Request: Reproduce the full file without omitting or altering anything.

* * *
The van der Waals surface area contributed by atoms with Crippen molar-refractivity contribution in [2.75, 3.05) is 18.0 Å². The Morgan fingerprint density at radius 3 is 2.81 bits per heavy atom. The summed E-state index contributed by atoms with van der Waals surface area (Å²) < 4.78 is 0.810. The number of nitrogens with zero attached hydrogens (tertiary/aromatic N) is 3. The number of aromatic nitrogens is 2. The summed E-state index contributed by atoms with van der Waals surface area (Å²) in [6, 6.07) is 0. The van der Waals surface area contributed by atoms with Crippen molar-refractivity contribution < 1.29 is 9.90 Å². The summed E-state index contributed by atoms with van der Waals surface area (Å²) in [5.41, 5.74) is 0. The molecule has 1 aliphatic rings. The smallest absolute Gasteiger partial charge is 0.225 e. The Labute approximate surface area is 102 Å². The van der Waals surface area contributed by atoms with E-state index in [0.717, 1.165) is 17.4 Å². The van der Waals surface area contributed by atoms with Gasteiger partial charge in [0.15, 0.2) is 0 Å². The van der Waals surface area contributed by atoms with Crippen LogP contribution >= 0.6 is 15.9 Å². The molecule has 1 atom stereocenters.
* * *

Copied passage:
The van der Waals surface area contributed by atoms with Crippen molar-refractivity contribution in [2.75, 3.05) is 18.0 Å². The Morgan fingerprint density at radius 3 is 2.81 bits per heavy atom. The summed E-state index contributed by atoms with van der Waals surface area (Å²) < 4.78 is 0.810. The number of nitrogens with zero attached hydrogens (tertiary/aromatic N) is 3. The number of aromatic nitrogens is 2. The summed E-state index contributed by atoms with van der Waals surface area (Å²) in [6, 6.07) is 0. The van der Waals surface area contributed by atoms with Crippen molar-refractivity contribution < 1.29 is 9.90 Å². The summed E-state index contributed by atoms with van der Waals surface area (Å²) in [5.41, 5.74) is 0. The molecule has 1 aliphatic rings. The smallest absolute Gasteiger partial charge is 0.225 e. The Labute approximate surface area is 102 Å². The van der Waals surface area contributed by atoms with E-state index in [0.717, 1.165) is 17.4 Å². The van der Waals surface area contributed by atoms with Gasteiger partial charge in [0.15, 0.2) is 0 Å². The van der Waals surface area contributed by atoms with Crippen LogP contribution >= 0.6 is 15.9 Å². The molecule has 1 atom stereocenters.